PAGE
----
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Bar Italia
August 18, 2006

Paul Cadmus, Bar Italia, 1953–1955, tempera on wood, 37 1/2 x 45 1/4 in., Smithsonian American Art Museum, Gift of S.C. Johnson & Son, Inc., 1969.47.54.

Getting tired of mobs of tourists wherever you travel this summer?  Paul Cadmus could relate.  He created Bar Italia to satirize the tourist crowds in Italy, where he lived and worked in the early 1950s.  Cadmus painted himself amid the revelers, just behind and to the right of the man leaning over the ledge.  He is shown raising his right eyebrow and holding his hand to his mouth. (See a cropped image that focuses on the artist.)

Want to learn more? Listen as Paul Cadmus describes the painting in our video on the Web site of the Luce Foundation Center for American Art. While you are there, you can zoom into the image and explore all the colorful characters up close. If you're in or around Washington, D.C., you can also see this painting in person at the (quite civilized and air-conditioned) Luce Foundation Center at our museum.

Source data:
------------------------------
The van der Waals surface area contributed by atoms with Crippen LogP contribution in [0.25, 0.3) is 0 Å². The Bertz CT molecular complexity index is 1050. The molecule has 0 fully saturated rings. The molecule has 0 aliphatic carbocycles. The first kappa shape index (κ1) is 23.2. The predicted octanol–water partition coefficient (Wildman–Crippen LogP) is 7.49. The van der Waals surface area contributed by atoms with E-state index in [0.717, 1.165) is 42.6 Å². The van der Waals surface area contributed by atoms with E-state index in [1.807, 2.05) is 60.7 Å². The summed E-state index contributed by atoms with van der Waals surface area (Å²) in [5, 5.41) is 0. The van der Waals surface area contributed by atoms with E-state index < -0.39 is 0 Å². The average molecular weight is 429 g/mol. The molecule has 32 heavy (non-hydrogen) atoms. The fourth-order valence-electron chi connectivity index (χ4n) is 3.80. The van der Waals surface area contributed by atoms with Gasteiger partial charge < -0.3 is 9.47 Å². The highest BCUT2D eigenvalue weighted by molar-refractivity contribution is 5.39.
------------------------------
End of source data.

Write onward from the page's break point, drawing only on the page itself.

Posted by Cassie on August 18, 2006 in American Art Here


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